Traditional performance management can be traced back to a model of job performance that originated with Frederick Tailor more than a century ago in which work is broken down into discrete tasks to optimize performance and productivity. Taylor’s “scientific management” model assumes that job performance follows the normal distribution, meaning that the performance of most employees clusters around the average with a smaller number performing at the top and bottom of the distribution.
In the last several decades the nature of work has gone major change.
In the last several decades the nature of work has gone major change. At one end of the spectrum, many jobs have evolved to require greater expertise, more judgment, better problem solving and increased responsibility. There is an emerging recognition that performance at this end of the job spectrum may not always be normally distributed so that a relatively small proportion of high performers are responsible for a high proportion of output.6
Where performance is described by such a Pareto distribution, trying to make fine gradations of employees in the middle of performance is a waste of effort.
More recently at the other end of the spectrum many jobs have become tethered to a live digital platform that closely regulates employee activities, monitors performance, and provides feedback and motivational communication on a continual basis. Such “platform-mediated work” is becoming a central feature where work is managed by computer, such as in transportation, financial services and call centers.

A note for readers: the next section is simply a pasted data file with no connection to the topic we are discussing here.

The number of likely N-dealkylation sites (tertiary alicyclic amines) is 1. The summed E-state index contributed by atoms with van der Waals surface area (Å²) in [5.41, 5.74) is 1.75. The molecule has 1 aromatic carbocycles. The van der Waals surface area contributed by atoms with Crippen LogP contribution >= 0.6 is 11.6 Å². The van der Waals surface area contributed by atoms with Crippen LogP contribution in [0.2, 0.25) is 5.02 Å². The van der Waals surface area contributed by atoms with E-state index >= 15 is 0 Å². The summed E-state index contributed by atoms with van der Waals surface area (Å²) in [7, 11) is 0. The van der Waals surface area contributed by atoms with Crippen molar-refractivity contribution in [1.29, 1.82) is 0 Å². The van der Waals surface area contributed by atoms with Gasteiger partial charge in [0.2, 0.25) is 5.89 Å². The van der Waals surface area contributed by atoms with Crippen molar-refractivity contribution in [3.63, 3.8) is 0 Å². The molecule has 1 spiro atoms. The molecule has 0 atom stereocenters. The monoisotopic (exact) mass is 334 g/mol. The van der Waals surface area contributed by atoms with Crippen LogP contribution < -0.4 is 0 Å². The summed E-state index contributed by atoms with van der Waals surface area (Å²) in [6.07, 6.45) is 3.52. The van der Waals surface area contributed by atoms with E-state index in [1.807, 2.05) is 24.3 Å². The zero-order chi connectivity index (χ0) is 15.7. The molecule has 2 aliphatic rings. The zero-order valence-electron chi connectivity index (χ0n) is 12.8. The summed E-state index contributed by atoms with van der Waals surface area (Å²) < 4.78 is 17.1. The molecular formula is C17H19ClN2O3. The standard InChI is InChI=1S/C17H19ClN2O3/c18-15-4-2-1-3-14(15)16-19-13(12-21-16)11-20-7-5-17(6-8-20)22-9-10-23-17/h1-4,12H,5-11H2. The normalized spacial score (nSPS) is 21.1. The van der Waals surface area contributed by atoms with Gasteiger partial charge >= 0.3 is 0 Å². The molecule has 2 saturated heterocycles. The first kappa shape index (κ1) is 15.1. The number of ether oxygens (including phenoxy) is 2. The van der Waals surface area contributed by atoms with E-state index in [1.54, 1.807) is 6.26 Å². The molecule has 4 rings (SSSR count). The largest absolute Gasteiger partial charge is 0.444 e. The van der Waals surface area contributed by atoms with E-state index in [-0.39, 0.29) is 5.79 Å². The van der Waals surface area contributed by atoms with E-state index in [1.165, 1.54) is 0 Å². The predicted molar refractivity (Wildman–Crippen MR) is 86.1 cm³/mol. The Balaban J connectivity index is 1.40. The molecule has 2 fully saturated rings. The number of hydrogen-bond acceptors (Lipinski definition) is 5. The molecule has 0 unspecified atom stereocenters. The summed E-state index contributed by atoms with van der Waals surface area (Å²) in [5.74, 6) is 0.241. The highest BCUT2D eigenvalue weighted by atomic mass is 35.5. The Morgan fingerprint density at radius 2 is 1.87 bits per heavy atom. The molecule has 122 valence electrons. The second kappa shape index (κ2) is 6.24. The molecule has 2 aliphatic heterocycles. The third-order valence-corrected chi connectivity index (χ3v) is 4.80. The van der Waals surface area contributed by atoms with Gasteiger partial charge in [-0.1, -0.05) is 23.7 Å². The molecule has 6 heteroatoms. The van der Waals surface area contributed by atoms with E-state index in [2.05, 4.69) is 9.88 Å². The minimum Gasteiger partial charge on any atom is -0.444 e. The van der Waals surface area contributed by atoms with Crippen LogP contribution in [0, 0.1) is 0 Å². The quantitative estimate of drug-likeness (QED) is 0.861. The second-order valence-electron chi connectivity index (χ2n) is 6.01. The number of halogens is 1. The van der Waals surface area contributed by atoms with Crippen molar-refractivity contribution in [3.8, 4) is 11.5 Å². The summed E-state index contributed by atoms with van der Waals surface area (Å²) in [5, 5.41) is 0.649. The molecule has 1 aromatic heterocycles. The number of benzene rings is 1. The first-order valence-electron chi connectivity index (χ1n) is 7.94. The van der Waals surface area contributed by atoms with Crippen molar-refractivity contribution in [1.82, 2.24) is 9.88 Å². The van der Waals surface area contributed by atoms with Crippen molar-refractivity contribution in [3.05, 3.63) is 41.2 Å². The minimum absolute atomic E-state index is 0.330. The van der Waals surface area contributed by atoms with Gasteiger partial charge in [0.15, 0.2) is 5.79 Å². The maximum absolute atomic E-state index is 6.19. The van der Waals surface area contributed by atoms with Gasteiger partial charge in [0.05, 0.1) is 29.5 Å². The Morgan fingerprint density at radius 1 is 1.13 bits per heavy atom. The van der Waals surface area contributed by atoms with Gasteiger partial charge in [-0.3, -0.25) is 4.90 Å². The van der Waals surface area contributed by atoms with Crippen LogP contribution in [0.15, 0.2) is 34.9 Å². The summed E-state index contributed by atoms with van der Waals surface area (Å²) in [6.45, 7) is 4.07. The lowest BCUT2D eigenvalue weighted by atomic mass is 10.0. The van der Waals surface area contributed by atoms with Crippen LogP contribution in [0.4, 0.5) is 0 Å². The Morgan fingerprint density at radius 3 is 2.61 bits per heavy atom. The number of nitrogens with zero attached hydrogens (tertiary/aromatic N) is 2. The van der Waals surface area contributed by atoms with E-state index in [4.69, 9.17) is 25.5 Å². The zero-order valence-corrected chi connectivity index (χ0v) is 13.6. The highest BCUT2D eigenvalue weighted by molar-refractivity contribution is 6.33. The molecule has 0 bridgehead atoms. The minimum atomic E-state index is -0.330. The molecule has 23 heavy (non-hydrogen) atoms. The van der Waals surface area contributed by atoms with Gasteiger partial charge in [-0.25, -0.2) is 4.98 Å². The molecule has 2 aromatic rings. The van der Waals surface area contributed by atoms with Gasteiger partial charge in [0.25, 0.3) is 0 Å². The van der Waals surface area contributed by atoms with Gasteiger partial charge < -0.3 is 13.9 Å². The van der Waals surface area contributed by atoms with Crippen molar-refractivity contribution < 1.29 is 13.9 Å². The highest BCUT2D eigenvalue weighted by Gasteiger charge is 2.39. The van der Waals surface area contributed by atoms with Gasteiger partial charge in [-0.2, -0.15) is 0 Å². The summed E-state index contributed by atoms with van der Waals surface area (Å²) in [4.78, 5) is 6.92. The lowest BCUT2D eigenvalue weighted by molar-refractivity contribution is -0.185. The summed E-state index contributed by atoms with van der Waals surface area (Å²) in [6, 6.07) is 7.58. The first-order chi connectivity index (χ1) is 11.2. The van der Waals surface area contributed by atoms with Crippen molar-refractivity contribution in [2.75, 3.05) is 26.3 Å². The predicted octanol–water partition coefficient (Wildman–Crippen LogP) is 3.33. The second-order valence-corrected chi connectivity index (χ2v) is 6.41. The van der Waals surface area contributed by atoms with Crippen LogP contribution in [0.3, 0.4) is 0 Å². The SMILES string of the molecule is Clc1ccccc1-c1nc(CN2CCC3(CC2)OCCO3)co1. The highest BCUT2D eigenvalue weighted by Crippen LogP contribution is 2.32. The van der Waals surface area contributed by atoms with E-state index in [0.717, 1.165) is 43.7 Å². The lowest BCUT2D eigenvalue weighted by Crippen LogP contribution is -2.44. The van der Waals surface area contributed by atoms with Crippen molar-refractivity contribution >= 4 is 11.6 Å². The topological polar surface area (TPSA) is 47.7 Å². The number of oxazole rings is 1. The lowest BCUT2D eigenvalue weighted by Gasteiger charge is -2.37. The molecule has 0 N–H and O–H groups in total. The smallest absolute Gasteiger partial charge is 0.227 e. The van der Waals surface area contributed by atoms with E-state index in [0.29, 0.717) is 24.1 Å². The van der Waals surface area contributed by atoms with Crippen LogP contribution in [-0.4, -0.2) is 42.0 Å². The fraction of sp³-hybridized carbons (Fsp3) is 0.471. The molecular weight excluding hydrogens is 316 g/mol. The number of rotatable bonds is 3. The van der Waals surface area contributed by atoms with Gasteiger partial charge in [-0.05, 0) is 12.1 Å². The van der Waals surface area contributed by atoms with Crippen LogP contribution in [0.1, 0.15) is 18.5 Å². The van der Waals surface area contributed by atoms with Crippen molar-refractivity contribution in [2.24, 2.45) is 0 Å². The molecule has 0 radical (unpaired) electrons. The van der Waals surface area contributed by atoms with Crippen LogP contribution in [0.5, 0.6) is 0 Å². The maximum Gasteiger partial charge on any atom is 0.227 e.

This divergence in the nature of work more than ever supports the notion of strategic performance management, i.e., that performance management must be tailored to particular jobs and organizational environments. For example, companies like Google7 are focusing more identifying and rewarding the top performers rather than distinguishing between performers in the middle of the distribution.
Another major change in the workplace is technological, with a vast increase in the volume of data available to track employee performance in real-time.
Another major change in the workplace is technological, with a vast increase in the volume of data available to track employee performance in real-time. Performance management is becoming more analytical and driven by real-time data, with numerous potential benefits such as less forms and bureaucracy, the ease of multi-source input and flexibility in goal setting, reduced bias, greater legal defensibility and more targeted employee development.
Concurrent with the growing ease with which the work process can be monitored technologically, the ratio of employee to managers has doubled in recent years, according to the CEB8.
Millennials in particular, used to continuous feedback from on-line sources such as social media and consumer ratings, find traditional performance management unhelpful.
Overlaid on top of all of these changes the workforce itself has been evolving in the last decades with one major change being the ubiquitous penetration of digital technology into all aspects of life. Millennials in particular, used to continuous feedback from on-line sources such as social media and consumer ratings, find traditional performance management unhelpful. They not only expect ongoing feedback on the job, but have an urge to control and organize their work based on feedback.
….continued in Performance Management 2018: Where Do We Go From Here?
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6. Ahead of the curve: The future of performance management, Boris Ewenstein, Bryan Hancock and Asmus Komm, McKinsey Quarterly May 2016.
7. Performance management – success stories from Adobe & GE, Keka, Bhaswati Bhattacharyya Jan 29, 2017.
8. Why big business is falling out of love with the annual performance review, Washington Post, Lillian Cunningham and Jena McGregor, August 17, 2015.